Are Ducks or Chickens Right for You?
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When it comes to raising poultry, chickens have long been the backyard standard. However, ducks are getting more attention lately as popular birds. Chickens and ducks share quite a few similarities and can live together well, but they also differ in several key ways. Before bringing home a gaggle of ducks, be sure to learn the differences between the flocks.Date Published: April 10, 2018Date Updated: April 11, 2018
Ducks are Better Foragers
Ducks eat slugs and chomp on mosquito larvae in pools of water. Dave Holderread, founder of holderread Waterfowl Farm and Preservation Center in Corvallis, Oregon, says ducks are raised on pasture forage for a higher percentage of their diet than chickens, reducing feed bills.Date Published: April 10, 2018Date Updated: April 11, 2018
Ducks are Messy
It's no secret that ducks love water, but all of their splashing creates a big mess. "If there is water, even a small puddle, ducks will be in it, splashing around and getting everything wet," says Glenn Drowns, author of Storey's Guide to Raising Poultry. Keeping water away from the ducks' sleeping area will help minimize some of the mess.Date Published: April 10, 2018Date Updated: April 11, 2018
Ducks are More Vulnerable to Predators
Because domesticated ducks don't move as quickly as chickens (and many can't fly), they are more vulnerable to predators like raccoons and owls. Electric fencing and aviary netting can help protect ducks in pasture, but Drowns recommends a flock be locked up at night.Date Published: April 10, 2018Date Updated: April 11, 2018
Ducks can Weather Cold
Flocks can thrive in frigid temperatures. "In Alaska, where temperatures don't get above 0°F for weeks, ducks will still be laying while chickens are dying," Holderread says.Date Published: April 10, 2018Date Updated: April 11, 2018
Ducks are Superior Layers
In an egg-laying competition, ducks win. Ducks have an ovulation cycle of just under 24 hours (compared with just over 24 hours for chickens). "The best-laying duck breeds will outlay the best-laying chicken breeds," Holderread says.Date Published: April 10, 2018Date Updated: April 11, 2018
Duck Eggs Equal More
Duck eggs can be the same size or slightly larger than chicken eggs but are higher in protein (9 grams compared to 6 grams). Duck eggs taste a little different and may not be as good if you like hard-boiled eggs, but they're hailed as superior for baking. "Duck eggs make moister, richer baked goods," Drowns says. They often command almost double the price of free-range chicken eggs.Date Published: April 10, 2018Date Updated: April 11, 2018
Ducks are Good-Natured
For backyard poultry enthusiasts, eggs are an egg-cellent benefit of raising either chickens or ducks, but ducks offer another advantage. "Ducks are self-reliant and have wonderful personalities," Holderread says. "A lot of people call the the happiest farm animals."Date Published: April 10, 2018Date Updated: April 11, 2018
Preparing For Your Flock
Ducks and chickens require slightly different housing and feed. Consider the following as you prepare a spot for your backyard friends.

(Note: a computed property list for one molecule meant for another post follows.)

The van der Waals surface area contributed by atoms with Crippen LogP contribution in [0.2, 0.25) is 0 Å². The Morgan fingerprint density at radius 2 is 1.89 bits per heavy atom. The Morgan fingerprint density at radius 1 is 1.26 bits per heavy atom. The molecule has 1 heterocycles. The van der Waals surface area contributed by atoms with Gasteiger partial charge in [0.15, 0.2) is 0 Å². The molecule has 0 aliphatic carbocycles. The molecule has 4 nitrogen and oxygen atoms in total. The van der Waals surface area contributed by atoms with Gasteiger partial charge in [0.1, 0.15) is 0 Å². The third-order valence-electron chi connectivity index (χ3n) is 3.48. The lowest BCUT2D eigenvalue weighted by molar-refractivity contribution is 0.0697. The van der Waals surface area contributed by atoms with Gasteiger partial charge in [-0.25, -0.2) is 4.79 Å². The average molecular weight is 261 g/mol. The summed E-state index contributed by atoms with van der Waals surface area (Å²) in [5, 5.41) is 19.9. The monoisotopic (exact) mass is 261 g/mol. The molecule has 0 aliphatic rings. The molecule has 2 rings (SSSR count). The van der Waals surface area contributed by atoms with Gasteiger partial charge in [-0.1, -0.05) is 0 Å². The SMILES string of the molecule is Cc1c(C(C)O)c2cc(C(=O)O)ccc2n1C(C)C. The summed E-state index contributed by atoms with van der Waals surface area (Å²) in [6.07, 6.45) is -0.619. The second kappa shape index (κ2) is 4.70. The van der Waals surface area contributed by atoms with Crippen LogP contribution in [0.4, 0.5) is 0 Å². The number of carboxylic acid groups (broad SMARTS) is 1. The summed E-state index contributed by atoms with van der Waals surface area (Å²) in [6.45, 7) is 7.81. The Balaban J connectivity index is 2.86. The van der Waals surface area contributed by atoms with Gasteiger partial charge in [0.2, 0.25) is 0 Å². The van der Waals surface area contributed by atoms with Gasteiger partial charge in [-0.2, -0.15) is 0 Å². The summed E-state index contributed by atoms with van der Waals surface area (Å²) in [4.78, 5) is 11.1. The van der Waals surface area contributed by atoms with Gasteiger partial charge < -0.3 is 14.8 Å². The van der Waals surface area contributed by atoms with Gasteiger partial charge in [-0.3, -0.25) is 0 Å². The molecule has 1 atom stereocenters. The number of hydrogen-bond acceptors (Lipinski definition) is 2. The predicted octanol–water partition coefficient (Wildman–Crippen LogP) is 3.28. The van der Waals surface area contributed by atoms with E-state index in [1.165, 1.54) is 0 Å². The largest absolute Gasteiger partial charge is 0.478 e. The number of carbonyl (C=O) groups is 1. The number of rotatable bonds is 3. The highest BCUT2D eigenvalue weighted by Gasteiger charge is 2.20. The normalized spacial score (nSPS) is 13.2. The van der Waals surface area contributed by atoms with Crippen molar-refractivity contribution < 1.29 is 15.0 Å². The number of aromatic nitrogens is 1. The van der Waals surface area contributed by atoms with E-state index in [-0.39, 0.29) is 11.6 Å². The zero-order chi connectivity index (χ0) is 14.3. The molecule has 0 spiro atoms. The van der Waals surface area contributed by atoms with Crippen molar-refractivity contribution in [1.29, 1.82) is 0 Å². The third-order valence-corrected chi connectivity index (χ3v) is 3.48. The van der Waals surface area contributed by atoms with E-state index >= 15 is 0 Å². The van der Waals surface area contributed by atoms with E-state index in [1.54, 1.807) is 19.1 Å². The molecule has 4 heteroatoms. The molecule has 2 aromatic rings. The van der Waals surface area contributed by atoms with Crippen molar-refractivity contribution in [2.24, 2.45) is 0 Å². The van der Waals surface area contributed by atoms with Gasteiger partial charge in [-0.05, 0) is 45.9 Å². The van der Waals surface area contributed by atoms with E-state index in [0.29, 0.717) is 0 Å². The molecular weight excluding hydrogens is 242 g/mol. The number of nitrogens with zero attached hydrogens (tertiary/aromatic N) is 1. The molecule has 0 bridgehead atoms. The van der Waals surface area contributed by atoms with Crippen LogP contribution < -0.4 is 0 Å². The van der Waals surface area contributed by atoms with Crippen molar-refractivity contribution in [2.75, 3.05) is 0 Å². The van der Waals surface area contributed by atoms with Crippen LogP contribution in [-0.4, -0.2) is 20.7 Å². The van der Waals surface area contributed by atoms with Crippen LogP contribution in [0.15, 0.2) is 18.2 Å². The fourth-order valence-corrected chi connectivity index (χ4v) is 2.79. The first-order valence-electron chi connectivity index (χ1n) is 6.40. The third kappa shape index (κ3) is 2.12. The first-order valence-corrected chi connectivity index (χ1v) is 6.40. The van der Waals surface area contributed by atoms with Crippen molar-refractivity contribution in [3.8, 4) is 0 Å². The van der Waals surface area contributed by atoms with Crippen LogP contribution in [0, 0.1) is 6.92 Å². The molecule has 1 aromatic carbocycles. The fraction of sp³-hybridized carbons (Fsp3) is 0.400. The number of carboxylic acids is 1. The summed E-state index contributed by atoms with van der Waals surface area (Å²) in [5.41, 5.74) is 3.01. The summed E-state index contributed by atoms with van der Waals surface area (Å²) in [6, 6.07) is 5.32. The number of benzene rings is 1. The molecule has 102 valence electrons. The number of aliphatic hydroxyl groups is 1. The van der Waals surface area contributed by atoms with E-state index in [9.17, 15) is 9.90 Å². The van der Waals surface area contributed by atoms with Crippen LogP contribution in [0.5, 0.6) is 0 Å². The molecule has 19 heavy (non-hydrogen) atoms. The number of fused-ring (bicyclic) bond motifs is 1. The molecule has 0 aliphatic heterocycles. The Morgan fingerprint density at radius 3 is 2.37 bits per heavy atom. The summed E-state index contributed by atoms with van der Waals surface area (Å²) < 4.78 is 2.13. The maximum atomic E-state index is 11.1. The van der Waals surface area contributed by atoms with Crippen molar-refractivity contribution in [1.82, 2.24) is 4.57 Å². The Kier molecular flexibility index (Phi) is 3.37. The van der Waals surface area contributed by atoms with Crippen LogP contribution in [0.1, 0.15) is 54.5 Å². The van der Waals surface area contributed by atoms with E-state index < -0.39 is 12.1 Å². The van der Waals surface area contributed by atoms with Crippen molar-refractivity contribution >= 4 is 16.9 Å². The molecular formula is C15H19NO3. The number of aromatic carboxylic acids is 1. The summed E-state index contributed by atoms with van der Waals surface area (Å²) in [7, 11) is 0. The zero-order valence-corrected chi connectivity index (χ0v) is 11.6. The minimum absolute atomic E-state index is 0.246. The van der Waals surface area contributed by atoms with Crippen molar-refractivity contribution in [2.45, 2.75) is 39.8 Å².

Hatcheries and breeders sell multiple breeds of chicks and ducklings that differ in size, coloring, temperament, and purpose. Like chickens, ducks are classified as layers, meat birds, or dual-purpose breeds. Both species require extra care as babies, including a safe (heated) brooder, high-protein feed, and clean water. However, ducklings are hardier than chicks and can be moved outdoors after just three to four weeks, whereas many chicks won't tolerate cold until about 6 weeks old.
Chicks require a higher-protein feed than ducklings, so the flocks should be kept in separate brooders with their own feed; as adults, both can share a "flock raiser" feed, but they'll need separate waterers. Ducks rinse their bills frequently as a means of flushing out their nostrils to prevent sinus infections. The habit dirties their water, but chickens prefer pristine drinking water. Plan to hang one waterer out of reach of the ducks, Holderread says.
Because of their wide webbed feet and short legs, ducks cannot waddle up a ramp to enter a coop. Since most domesticated ducks can't fly, they need ground-level access to their sleeping quarters. A doghouse in a predatorproof enclosure is a good option.
Although ducks love to swim and happily spend hours paddling around a pond, having a small body of water is not required; a kiddie pool serves as a suitable substitute.
The following duck breeds are excellent layers. As with chickens, some lay better than others. If you'd like to raise ducks for their eggs, consider the next top breeds.Date Published: April 10, 2018Date Updated: April 11, 2018
This prolific laying breed, a cross between a fawn-and-white Indian Runner and a Rouen, dates back to 1898. The light ducks weigh less than 5 pounds each and start laying eggs as early as 5 months old. A Khaki Campbell lays betweeen 250 and 340 eggs per year.Date Published: April 10, 2018Date Updated: April 11, 2018
- Photo courtesy of Countryside Network
These colorful ducks came to the United States from England in the 1960s and became a popular backyard breed. The heavyweight-breed ducks weight between 6 and 8 pounds each. A female lays 220 to 265 white eggs per year.Date Published: April 10, 2018Date Updated: April 11, 2018
- Image courtesy of Imgur
The upright bodies of these docile ducks make them stand out. Indian Runners also come in more colors - white, buff, chocolate, gray, and black - than any other breed. Each of the lightweight ducks weighs as little as 4 pounds and lays up to 250 eggs per year.Date Published: April 10, 2018Date Updated: April 11, 2018
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